One of the most common questions we get regarding Medicare Supplements (MediGap) is what providers can be accessed for care. Many assume that a Medicare Supplement from Blue Shield or Anthem Blue Cross requires using their respective doctor networks. In fact, Medicare Supplements don’t have their own provider network; you can see any Medicare contracted provider. It is the relationship between the provider and Medicare that is key and important to understand.
There are three different possible relationships a provider can have with Medicare, and they can directly impact what you pay for medical services. These relationships are called: Participating, Non-Participating, and Opt-Out providers.
A Participating provider is contracted with Medicare and has agreed to accept Medicare’s fee schedule (also known as “accepting assignment”) as payment in full for all Medicare covered services. They cannot charge more than assignment and patients would only be responsible for deductibles and coinsurance amounts. These providers must submit claims to Medicare for the patient and typically wait for Medicare to pay its share before billing the patient.
Non-Participating providers are also contracted with Medicare but do not accept Medicare assignment and may charge up to 15% above assignment (called excess charges) for services, but no more. They may ask for the full payment at the time of service and are not required to submit claims for patients.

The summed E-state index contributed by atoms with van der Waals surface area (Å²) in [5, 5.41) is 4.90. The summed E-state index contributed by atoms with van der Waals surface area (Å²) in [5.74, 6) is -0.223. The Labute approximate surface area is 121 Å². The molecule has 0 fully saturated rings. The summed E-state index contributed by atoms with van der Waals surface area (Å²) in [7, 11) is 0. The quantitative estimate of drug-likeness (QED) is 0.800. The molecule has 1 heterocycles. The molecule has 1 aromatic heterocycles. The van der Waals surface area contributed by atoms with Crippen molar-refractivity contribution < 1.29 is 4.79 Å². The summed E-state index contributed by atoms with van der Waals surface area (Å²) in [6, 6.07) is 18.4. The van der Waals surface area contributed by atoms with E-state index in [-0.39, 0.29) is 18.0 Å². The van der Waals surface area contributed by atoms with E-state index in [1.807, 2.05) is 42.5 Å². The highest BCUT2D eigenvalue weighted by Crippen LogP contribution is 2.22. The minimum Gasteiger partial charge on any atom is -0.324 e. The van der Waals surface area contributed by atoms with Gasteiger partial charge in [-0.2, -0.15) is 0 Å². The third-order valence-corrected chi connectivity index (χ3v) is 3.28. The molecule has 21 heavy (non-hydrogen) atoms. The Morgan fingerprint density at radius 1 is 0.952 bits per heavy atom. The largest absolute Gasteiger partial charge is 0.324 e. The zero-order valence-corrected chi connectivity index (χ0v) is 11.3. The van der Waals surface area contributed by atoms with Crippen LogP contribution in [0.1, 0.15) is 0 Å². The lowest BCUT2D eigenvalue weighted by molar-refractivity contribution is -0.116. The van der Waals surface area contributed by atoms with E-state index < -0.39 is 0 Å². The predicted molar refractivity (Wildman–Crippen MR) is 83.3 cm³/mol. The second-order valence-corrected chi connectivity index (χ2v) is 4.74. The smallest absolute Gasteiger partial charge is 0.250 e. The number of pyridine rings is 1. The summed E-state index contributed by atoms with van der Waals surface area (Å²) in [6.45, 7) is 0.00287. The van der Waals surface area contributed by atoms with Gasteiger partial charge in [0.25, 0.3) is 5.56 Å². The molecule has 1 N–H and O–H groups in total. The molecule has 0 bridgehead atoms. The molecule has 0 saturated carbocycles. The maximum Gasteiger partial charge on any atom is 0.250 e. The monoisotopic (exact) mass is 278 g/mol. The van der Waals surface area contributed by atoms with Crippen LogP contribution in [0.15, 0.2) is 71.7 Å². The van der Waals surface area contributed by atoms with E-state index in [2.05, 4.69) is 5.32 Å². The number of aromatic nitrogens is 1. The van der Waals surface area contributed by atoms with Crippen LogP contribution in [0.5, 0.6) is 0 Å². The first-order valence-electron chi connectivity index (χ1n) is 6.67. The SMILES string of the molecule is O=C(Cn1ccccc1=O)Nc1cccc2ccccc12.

Providers who have “opted out” have chosen not to work with Medicare. They cannot bill Medicare and Medicare will not pay for services (except for emergencies). Patients should be prepared to pay 100% of the bill. Providers who opt out do so for a minimum of two years at which point they can choose to remain as an “opt out” provider, contract with Medicare as a participating provider or as a non-participating provider.
For those of you with Medicare Supplement Plan F or Plan G, be reassured that in addition to deductibles and co-insurance, excess charges from Non-Participating Providers is covered in full. However, Medicare Supplements will not pay if Medicare does not pay first. Therefore, when seeing a provider that has opted out of Medicare, the Medicare Supplement will not pay benefits either.
Providers are required to tell you prior to receiving services, what relationship they have with Medicare. I hope this article helps in understanding how that may affect you.
All the best in the New Year,
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